A former soldier and current Army reservist participated in far-right activities, including at least one event hosted by the group Action Zealandia, Marc Daalder reports
James Fairburn, a former Army communications operator and a current member of the Army Reserves, has attended at least one event hosted by the far-right group Action Zealandia.
This is the second Defence Force soldier who has been found to have ties to the far-right in recent months. In December, Newsroom exclusively reported on the arrest of a soldier with ties to the far-right group Wargus Christi after a joint-NZDF and police investigation.
When contacted by Newsroom on Wednesday and asked about Action Zealandia, Fairburn said “No comment” and hung up.
An NZDF spokesperson confirmed to Newsroom that someone by the name of James Fairburn is currently serving in the NZ Army Reserves but declined to comment further on the specifics of the case.
“If anyone has information about personnel of an adverse nature they are welcome to contact the New Zealand Defence Force directly,” the spokesperson said.
Links to the far-right
Fairburn took part in some of the first activities carried out by Action Zealandia after its formation in July 2019. Pictures of an event posted to the Action Zealandia website show members of the far-right group, with their faces blurred out to preserve their anonymity, standing in front of a statue of Michael Joseph Savage with a New Zealand flag.
The metadata of one of these photographs states that James Fairburn created it. A Facebook account linked to an online alias of Fairburn’s has also “liked” the Facebook page for Action Zealandia’s podcast, Voice of Zealandia, which launched in April.
Fairburn has engaged in other far-right activity. Using his online alias, Fairburn participated in two far-right Discord channels in 2018, the contents of which were later leaked online. While other users in the channels discussed terror attacks and hatred of Jews, Muslims and LGBT people, Fairburn spent his time discussing his military experience, New Zealand politics and his quest for a firearms licence.
He was under the impression that, as a member of the Army Reserves, he would have an easier time getting an “E” endorsement for his firearms licence. At the time, such an endorsement would have allowed him to purchase military-style semi-automatic weapons.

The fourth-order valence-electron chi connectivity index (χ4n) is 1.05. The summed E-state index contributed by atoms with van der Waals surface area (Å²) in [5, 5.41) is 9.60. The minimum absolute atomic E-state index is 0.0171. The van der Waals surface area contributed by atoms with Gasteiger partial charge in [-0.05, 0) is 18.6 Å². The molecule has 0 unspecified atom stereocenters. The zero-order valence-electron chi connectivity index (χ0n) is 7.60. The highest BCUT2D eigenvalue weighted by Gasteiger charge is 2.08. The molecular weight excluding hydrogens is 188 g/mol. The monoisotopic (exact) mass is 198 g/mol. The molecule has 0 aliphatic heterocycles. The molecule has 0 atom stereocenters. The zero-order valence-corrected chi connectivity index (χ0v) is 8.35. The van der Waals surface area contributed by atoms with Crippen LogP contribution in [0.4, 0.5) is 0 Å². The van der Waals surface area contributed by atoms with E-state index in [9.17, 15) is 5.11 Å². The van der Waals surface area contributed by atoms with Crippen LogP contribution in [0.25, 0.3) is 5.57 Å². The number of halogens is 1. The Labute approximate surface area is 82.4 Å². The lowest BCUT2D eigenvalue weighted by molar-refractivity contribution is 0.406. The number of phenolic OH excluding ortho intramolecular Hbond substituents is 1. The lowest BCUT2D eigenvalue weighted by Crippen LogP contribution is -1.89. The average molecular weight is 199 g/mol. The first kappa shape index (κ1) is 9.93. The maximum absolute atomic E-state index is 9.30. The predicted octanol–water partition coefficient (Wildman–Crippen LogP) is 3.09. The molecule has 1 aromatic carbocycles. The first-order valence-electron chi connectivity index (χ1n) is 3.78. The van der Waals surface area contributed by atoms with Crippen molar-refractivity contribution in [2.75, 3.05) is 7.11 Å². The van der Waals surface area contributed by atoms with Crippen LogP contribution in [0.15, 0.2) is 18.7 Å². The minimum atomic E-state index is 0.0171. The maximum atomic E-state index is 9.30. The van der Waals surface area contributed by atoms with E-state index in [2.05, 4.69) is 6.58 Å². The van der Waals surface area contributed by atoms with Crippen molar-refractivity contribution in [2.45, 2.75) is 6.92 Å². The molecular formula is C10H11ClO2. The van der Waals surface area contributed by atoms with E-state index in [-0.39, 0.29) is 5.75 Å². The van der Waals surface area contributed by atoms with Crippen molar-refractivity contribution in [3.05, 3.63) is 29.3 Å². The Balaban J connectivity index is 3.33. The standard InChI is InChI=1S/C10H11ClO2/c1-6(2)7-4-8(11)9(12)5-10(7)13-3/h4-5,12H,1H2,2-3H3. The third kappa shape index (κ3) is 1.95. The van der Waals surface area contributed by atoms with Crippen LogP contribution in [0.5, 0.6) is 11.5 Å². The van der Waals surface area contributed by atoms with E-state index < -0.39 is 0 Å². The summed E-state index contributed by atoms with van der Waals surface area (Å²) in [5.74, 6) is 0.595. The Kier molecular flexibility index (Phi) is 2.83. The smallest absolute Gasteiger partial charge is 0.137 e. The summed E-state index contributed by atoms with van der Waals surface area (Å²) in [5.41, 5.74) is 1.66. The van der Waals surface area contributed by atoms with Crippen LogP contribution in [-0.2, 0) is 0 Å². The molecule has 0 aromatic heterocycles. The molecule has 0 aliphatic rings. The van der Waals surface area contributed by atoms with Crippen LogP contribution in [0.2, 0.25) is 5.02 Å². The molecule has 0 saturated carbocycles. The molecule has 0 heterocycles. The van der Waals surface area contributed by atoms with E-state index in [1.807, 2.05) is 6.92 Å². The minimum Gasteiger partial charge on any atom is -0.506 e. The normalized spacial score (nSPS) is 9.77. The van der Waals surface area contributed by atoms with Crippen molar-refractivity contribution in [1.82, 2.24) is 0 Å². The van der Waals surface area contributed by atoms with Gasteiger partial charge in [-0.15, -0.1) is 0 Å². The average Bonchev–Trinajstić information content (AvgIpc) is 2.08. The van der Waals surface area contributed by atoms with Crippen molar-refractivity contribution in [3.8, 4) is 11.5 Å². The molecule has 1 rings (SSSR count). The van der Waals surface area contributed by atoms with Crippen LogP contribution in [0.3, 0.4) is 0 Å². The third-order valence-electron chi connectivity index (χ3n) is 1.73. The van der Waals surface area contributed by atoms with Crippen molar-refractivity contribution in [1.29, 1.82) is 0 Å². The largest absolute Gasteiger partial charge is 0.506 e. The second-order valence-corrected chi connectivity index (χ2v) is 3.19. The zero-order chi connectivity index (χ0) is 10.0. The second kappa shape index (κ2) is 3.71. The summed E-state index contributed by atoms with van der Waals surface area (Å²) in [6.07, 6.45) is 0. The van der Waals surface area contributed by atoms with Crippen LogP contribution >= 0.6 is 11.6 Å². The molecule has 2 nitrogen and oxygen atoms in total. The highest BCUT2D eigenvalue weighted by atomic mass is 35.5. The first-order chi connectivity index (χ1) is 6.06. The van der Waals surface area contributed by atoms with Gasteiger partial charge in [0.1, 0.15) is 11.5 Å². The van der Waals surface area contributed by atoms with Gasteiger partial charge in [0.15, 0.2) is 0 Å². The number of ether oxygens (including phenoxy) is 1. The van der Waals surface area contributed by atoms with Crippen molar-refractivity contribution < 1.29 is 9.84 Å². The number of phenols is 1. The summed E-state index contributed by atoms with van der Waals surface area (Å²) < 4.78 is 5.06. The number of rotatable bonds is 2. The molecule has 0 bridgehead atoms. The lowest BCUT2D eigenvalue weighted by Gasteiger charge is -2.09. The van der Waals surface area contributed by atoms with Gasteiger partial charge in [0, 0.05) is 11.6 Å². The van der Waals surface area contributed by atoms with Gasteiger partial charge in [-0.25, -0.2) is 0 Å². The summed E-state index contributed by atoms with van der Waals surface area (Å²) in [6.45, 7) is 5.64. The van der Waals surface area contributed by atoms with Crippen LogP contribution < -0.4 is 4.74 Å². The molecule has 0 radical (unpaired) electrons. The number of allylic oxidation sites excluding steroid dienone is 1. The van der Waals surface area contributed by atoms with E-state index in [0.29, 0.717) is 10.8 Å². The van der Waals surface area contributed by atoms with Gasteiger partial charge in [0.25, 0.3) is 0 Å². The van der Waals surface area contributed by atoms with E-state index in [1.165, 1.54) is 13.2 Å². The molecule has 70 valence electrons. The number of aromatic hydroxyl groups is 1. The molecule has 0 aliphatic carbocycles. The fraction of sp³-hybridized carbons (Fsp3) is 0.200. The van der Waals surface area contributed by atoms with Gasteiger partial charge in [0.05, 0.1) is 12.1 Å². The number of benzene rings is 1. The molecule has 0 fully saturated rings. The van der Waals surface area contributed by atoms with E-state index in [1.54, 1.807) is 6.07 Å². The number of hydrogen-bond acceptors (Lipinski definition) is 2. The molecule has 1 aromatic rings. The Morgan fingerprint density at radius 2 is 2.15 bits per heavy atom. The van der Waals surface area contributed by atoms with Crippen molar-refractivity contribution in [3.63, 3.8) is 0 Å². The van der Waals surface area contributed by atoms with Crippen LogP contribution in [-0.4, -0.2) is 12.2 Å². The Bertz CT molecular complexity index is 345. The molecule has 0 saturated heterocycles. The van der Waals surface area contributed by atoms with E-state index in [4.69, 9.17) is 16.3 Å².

A spokesperson for the police declined to comment on the case of Fairburn in particular. However, when asked whether an Action Zealandia member could or should be able to obtain a firearms licence, the spokesperson said licensing decisions were made on a case-by-case basis.
“Each application is unique in its circumstances, and these must be considered when making a decision. Membership of different groups may be one of many factors taken into consideration.”
In the Discord channels, Fairburn referred to the Great Replacement or white genocide conspiracy theory, which falsely posits that a shadowy cabal of elites – often Jews – is fostering mass immigration of non-white people to white-majority countries.
Using his own name, Fairburn in 2018 lodged a petition with Parliament asking that New Zealand give priority consideration for visas for white South African farmers, mentioning a far-right conspiracy theory which falsely alleges the South African government is committing genocide against its white minority population.
Fairburn also ran an online blog on which he wrote far-right articles. The website was deregistered in April, but information from the Domain Name Commission shows the domain was registered in 2018. Fairburn promoted the website on Discord and, using a different alias, on Reddit.
The Reddit account Fairburn used to link to his website also discussed his military experience and his political views. He wrote repeatedly about connections between New Zealand politicians and the Chinese government – a particular focus of Action Zealandia, which as recently as May 17 posted anti-Chinese posters on the offices of media outlets and MPs in Auckland.
On Reddit, Fairburn also mentioned attending a rally in Auckland that opposed the United Nations migrant compact. The UN agreement has been bugbear for the far-right and was mentioned in writing on one of the rifles used by the March 15 terrorist.
Fairburn’s last comment on Reddit was made on March 15, 2019.
Action Zealandia linked to crimes
Action Zealandia, a successor to the far-right Dominion Movement which shut up shop after the March 15 terror attack, has been linked to at least three potential crimes in March alone.